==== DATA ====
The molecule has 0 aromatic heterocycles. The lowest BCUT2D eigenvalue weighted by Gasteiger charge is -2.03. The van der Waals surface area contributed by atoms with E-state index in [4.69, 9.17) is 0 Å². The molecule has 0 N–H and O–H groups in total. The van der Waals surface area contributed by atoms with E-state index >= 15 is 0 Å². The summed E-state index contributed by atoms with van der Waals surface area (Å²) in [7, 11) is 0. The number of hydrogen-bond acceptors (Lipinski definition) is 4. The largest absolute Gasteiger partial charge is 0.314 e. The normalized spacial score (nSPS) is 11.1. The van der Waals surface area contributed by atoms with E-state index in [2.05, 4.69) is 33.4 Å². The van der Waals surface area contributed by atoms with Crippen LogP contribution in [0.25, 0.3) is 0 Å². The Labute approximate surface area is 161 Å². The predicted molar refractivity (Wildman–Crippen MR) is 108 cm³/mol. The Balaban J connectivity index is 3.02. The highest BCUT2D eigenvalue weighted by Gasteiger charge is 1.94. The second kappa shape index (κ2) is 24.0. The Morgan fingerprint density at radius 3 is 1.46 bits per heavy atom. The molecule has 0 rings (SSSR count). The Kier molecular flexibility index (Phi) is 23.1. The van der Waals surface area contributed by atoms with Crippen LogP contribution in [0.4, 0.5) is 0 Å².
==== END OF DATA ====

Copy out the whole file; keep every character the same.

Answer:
The molecule has 0 aromatic heterocycles. The lowest BCUT2D eigenvalue weighted by Gasteiger charge is -2.03. The van der Waals surface area contributed by atoms with E-state index in [4.69, 9.17) is 0 Å². The molecule has 0 N–H and O–H groups in total. The van der Waals surface area contributed by atoms with E-state index >= 15 is 0 Å². The summed E-state index contributed by atoms with van der Waals surface area (Å²) in [7, 11) is 0. The number of hydrogen-bond acceptors (Lipinski definition) is 4. The largest absolute Gasteiger partial charge is 0.314 e. The normalized spacial score (nSPS) is 11.1. The van der Waals surface area contributed by atoms with E-state index in [2.05, 4.69) is 33.4 Å². The van der Waals surface area contributed by atoms with Crippen LogP contribution in [0.25, 0.3) is 0 Å². The Labute approximate surface area is 161 Å². The predicted molar refractivity (Wildman–Crippen MR) is 108 cm³/mol. The Balaban J connectivity index is 3.02. The highest BCUT2D eigenvalue weighted by Gasteiger charge is 1.94. The second kappa shape index (κ2) is 24.0. The Morgan fingerprint density at radius 3 is 1.46 bits per heavy atom. The molecule has 0 rings (SSSR count). The Kier molecular flexibility index (Phi) is 23.1. The van der Waals surface area contributed by atoms with Crippen LogP contribution in [0.4, 0.5) is 0 Å².